After I announced my gender transition, it only took six months before I was “constructively discharged” from my employer. While my supervisors could tolerate a somewhat masculine-appearing black woman, they were not prepared to deal with my transition to being a black man. With growing despair, I watched my professional connections, support, and goodwill evaporate, along with my prospects of remaining employed. I was harassed until I was forced to leave. I received harassing telephone calls hourly from my supervisor some days. I received assignments after hours that were due by 9 a.m. the next morning. The stress was overwhelming. I ended up taking a stress leave for several weeks. I thought upon my return perhaps things would settle down. I was back less than a week from stress leave and knew that it wasn’t going to settle down. I was forbidden from talking to certain people and my activities were heavily monitored. I was forced out and unemployed for about a year before finally obtaining full-time employment.
Before fully accepting that new reality, however, I tried everything possible to save the career I had worked so many years to build. Once I lost my job, I thought that there MUST be laws that protect individuals when they are discriminated against. After filing a lawsuit in federal court, though, I learned quickly that transgender people weren’t covered under any discrimination laws. Like the vast majority of plaintiffs during my era, I lost. My lawsuit was summarily dismissed.
After my COBRA ran out, I had no health insurance and wasn’t able to earn a living wage. I did what I could to juggle things including using my 401K. Even once I obtained employment I wasn’t able to catch back up on everything that I had gotten behind on. I was working in positions that paid substantially less than I made. I went from financial services to part-time academia and a law practice in a region not very welcoming for a black transgender man in mid-Missouri. It has been well over fifteen years since I lost
employment and I still haven’t recovered financially. My student loans were the most impacted and more than quadrupled since I left law school. My father is deceased but I care for my infirm mother and my underemployment makes it extremely difficult to do. Emotionally, I still suffer from Post-Traumatic Stress Syndrome from the discrimination I experienced.
Many transgender Americans suffer without protection and are subject to discriminatory practices. This is why it is extremely imperative that ENDA be passed. There are only 16 states and the District of Columbia that provide us protection from being discriminated against on the job just because of who we are. In the recent report “Injustice at Every Turn: A Report of the National Transgender Discrimination Survey,” there were 6,450 transgender study participants from across the United States. The results were staggering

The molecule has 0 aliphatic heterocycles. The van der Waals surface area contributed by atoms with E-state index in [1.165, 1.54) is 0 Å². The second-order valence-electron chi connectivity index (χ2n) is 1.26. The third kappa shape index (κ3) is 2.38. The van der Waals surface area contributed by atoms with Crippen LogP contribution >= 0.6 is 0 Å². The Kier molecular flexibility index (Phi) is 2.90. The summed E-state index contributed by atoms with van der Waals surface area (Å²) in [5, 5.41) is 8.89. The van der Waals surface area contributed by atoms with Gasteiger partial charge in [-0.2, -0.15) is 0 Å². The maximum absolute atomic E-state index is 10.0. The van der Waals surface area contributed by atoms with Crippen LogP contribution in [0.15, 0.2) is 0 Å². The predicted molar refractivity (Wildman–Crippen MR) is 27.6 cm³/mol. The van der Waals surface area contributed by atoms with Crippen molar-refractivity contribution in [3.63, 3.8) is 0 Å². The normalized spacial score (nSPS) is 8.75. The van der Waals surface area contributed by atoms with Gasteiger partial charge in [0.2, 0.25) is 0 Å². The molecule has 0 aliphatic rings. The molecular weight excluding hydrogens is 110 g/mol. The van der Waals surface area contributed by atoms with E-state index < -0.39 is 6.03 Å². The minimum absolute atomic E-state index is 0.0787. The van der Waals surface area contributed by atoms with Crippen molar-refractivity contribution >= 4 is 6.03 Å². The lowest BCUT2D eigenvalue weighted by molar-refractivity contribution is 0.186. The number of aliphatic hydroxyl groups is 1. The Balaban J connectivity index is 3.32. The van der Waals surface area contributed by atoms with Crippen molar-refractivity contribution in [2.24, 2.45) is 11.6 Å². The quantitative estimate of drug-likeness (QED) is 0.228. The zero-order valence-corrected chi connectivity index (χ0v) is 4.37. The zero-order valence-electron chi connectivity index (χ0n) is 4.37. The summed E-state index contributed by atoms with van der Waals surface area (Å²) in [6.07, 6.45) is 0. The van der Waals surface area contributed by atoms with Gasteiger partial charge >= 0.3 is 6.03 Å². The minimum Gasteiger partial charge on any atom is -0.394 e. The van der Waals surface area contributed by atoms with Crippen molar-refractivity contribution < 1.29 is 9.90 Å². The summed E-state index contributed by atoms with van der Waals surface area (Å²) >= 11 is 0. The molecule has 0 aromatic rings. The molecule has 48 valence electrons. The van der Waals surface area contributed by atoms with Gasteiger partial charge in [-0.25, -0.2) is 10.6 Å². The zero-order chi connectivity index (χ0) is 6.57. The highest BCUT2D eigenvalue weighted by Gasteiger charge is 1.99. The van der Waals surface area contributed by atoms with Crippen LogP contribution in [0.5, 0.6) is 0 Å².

across the board but particularly in the area of employment.
The report showed the following:
*Transgender respondents experienced unemployment at twice the rate of the general population with rates for transgender people of color up to four times the national unemployment rate.
*Ninety percent (90%) of those surveyed reported experiencing harassment or discrimination on the job or took actions like hiding who they are to avoid it.
* Forty-seven percent (47%) had experienced an adverse job outcome, such as being fired, not hired or denied a promotion because of being transgender or gender non-conforming.
* Over one-quarter (26%) had lost a job due to being transgender or gender nonconforming and 50% were harassed.
* Large majorities attempted to avoid discrimination by hiding their gender or gender transition (71%) or delaying their gender transition (57%).
* The vast majority (78%) of those who transitioned from one gender to the other reported that they felt more comfortable at work and their job performance improved, despite high levels of mistreatment.
* Overall, 16% said they had been compelled to work in the underground economy for income (such as doing sex work or selling drugs).
* Respondents who were unemployed or had lost a job due to bias also experienced ruinous consequences such as four times the rate of homelessness, 70% more current drinking or misuse of drugs to cope with mistreatment, 85% more incarceration, more than double the rate working in the underground economy,
and more than double the HIV infection rate.
These results are staggering and make the case that there needs to be clear protection for transgender Americans who deserve the same chance at earning a living and providing for themselves and the people they love. It is imperative that Congress pass the Employment Non-Discrimination Act so that transgender people like me are able to live our lives and provide for our families without fear of discrimination.
I truly appreciate the opportunity to testify before you here today.